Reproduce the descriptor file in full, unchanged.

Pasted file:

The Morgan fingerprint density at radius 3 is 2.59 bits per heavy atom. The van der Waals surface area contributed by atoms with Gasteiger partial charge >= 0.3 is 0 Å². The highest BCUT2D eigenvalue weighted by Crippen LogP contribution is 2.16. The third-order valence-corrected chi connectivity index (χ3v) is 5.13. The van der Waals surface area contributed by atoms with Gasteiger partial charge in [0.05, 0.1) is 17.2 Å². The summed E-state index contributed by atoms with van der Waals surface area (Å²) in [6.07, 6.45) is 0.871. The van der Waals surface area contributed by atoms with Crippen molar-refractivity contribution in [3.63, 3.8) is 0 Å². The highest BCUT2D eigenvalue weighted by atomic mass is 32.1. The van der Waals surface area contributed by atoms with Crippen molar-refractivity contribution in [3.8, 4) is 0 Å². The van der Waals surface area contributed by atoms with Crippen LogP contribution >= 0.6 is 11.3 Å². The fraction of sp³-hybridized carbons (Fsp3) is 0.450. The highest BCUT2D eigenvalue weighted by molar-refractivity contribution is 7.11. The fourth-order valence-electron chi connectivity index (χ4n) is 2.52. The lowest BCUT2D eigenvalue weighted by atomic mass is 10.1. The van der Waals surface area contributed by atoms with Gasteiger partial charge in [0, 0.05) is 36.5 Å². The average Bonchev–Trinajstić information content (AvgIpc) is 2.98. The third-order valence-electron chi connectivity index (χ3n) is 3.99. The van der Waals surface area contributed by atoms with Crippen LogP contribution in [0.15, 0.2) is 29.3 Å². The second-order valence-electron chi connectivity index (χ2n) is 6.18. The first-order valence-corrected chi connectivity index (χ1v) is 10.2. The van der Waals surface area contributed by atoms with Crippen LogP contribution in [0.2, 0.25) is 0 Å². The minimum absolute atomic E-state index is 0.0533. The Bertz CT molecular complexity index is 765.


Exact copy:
The Morgan fingerprint density at radius 3 is 2.59 bits per heavy atom. The van der Waals surface area contributed by atoms with Gasteiger partial charge >= 0.3 is 0 Å². The highest BCUT2D eigenvalue weighted by Crippen LogP contribution is 2.16. The third-order valence-corrected chi connectivity index (χ3v) is 5.13. The van der Waals surface area contributed by atoms with Gasteiger partial charge in [0.05, 0.1) is 17.2 Å². The summed E-state index contributed by atoms with van der Waals surface area (Å²) in [6.07, 6.45) is 0.871. The van der Waals surface area contributed by atoms with Crippen molar-refractivity contribution in [3.63, 3.8) is 0 Å². The highest BCUT2D eigenvalue weighted by atomic mass is 32.1. The van der Waals surface area contributed by atoms with Crippen molar-refractivity contribution in [3.8, 4) is 0 Å². The van der Waals surface area contributed by atoms with Crippen LogP contribution >= 0.6 is 11.3 Å². The fraction of sp³-hybridized carbons (Fsp3) is 0.450. The highest BCUT2D eigenvalue weighted by molar-refractivity contribution is 7.11. The fourth-order valence-electron chi connectivity index (χ4n) is 2.52. The lowest BCUT2D eigenvalue weighted by atomic mass is 10.1. The van der Waals surface area contributed by atoms with Gasteiger partial charge in [0, 0.05) is 36.5 Å². The average Bonchev–Trinajstić information content (AvgIpc) is 2.98. The third-order valence-electron chi connectivity index (χ3n) is 3.99. The van der Waals surface area contributed by atoms with Crippen LogP contribution in [0.15, 0.2) is 29.3 Å². The second-order valence-electron chi connectivity index (χ2n) is 6.18. The first-order valence-corrected chi connectivity index (χ1v) is 10.2. The van der Waals surface area contributed by atoms with Crippen LogP contribution in [0.2, 0.25) is 0 Å². The minimum absolute atomic E-state index is 0.0533. The Bertz CT molecular complexity index is 765.